Developmental Biology 06/2002; 245(1):136-44. DOI:10.1006/dbio.2002.0621 · 3.55 Impact Factor
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    ABSTRACT: We have isolated a novel secreted dorsalizing factor of the neural tube, Xenopus Tiarin, which belongs to the olfactomedin-related family. Tiarin expression starts at the late gastrula stage in the nonneural ectoderm adjacent to the anterior neural plate. Overexpression of Tiarin in the embryo causes expansion of dorsal neural markers and suppression of ventral markers. In the eye-forming field, Tiarin overexpression induces the retinal markers and represses optic stalk markers. Tiarin directly dorsalizes neural tissues in the absence of mesodermal tissues and antagonizes the ventralizing activity of Sonic hedghog (Shh). Unlike BMP4, another dorsalizing factor, Tiarin does not display antineuralizing activity on the ectoderm or mesoderm-ventralizing activity. These findings show that Tiarin is a novel patterning signal candidate acting in the specification of the dorsal neural tube.
    Neuron 03/2002; 33(4):515-28. DOI:10.1016/S0896-6273(02)00590-1 · 15.05 Impact Factor
  • Ting Luo · Mami Matsuo-Takasaki · Thomas D. Sargent ·
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    ABSTRACT: In vertebrates, there are six or more copies of genes related to the Drosophila pattern formation homeodomain gene Distal-less. Among this family, Dlx3 and Dlx5 share extensive sequence homology and have similar, but distinctive, expression patterns, suggesting that these two factors may have substantially redundant developmental functions. Here we show that at the earliest phases of embryogenesis in Xenopus, there are significant differences between Dlx3 and Dlx5 expression and that this correlates with different functions in the restriction of neural crest and neural plate boundaries, respectively.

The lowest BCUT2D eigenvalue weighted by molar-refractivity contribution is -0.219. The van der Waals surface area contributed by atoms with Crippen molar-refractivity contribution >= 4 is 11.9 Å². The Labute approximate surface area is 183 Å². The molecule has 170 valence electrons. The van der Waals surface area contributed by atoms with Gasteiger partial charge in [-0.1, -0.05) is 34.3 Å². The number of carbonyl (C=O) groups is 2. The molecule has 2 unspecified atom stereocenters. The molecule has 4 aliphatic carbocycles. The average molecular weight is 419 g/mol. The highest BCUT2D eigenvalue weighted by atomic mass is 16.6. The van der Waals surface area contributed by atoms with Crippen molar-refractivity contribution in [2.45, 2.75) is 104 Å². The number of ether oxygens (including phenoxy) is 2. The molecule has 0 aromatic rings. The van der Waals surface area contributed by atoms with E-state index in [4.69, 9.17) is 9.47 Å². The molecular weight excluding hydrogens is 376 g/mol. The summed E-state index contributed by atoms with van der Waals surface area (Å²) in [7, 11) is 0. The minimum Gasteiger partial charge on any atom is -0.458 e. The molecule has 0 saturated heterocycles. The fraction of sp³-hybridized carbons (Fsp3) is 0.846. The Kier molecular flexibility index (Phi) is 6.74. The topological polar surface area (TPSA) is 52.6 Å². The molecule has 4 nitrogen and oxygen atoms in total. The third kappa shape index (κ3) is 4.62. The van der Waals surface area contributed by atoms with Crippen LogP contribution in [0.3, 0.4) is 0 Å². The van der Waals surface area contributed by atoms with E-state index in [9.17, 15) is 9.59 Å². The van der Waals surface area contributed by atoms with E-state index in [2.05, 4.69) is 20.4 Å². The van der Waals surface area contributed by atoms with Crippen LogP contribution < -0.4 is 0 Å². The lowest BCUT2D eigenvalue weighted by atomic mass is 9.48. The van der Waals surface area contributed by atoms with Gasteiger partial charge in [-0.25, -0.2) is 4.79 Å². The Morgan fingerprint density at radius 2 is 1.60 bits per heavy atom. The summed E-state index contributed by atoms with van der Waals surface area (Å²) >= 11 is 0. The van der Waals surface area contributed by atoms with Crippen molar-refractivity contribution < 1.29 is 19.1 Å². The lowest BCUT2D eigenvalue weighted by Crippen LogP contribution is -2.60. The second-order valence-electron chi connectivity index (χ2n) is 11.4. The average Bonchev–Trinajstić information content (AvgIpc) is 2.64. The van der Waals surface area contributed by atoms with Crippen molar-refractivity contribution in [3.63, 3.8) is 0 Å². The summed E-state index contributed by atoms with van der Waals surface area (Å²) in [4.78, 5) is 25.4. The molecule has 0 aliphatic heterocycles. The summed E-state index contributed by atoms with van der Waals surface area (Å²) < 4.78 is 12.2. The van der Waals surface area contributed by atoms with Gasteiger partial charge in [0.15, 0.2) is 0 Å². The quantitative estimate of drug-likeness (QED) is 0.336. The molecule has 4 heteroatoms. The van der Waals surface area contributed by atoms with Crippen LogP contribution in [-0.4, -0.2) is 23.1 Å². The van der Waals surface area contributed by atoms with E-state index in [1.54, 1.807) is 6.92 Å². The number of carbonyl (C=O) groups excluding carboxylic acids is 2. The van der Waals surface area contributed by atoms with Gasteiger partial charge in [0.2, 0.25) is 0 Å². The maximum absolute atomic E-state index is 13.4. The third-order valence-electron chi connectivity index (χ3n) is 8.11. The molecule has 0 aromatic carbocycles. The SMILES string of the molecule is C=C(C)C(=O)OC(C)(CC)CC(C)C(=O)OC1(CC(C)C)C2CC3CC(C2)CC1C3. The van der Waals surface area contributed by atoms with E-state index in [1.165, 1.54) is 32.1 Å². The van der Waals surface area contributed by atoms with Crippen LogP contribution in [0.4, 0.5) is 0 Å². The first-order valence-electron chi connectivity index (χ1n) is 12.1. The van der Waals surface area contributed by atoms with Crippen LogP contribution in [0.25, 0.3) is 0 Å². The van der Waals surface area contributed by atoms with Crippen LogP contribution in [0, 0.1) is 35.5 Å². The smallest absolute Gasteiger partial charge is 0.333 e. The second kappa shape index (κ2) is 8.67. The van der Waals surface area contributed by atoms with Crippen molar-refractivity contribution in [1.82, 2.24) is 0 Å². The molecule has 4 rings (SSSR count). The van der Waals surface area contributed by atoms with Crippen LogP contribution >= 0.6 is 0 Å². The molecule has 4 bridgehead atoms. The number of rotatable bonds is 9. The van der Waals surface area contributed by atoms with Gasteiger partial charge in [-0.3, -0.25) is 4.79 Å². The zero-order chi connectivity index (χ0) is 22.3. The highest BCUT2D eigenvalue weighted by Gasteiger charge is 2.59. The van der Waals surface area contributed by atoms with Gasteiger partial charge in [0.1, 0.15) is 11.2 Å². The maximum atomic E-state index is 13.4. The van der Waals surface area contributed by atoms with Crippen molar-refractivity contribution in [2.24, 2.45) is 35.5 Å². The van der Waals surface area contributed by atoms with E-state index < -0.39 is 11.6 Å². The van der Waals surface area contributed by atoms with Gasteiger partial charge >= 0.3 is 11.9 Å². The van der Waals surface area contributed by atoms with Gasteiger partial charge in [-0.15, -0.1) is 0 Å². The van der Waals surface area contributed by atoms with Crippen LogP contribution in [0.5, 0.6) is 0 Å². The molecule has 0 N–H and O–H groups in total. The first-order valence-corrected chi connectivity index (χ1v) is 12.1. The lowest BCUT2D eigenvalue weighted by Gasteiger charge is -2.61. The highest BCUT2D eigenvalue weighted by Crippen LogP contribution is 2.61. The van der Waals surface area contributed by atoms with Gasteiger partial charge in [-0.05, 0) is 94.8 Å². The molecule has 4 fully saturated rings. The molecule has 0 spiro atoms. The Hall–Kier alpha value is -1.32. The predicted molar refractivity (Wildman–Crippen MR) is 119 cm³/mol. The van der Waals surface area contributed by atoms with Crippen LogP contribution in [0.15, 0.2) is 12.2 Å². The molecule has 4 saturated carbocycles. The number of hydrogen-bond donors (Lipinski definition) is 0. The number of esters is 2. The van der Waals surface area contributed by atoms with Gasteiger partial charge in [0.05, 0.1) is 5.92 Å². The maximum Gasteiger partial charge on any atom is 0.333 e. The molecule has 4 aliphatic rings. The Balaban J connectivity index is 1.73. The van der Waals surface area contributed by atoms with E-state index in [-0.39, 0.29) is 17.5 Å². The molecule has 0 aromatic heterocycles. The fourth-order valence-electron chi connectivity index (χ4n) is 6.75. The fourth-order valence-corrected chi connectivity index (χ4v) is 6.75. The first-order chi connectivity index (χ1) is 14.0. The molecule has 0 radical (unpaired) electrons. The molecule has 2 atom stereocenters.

Molecular Reproduction and Development 11/2001; 60(3):331-7. DOI:10.1002/mrd.1095 · 2.53 Impact Factor
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    T Luo · M Matsuo-Takasaki · J H Lim · T D Sargent ·
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    ABSTRACT: Three members of the vertebrate Distal-less gene family, Dlx3, 5 and 6, are transcribed in early gastrula embryos of Xenopus laevis. This expression is confined to ectoderm and is excluded from the presumptive neural plate region. Expression of all three genes is dependent upon BMP signaling, with significant differences in how the three genes respond to the BMP antagonist chordin. This correlates with the different expression domain boundaries in vivo for Dlx3 compared to Dlx5 and 6, suggesting that BMP signal attenuation could be the primary factor in determining these different patterns in the gastrula ectoderm.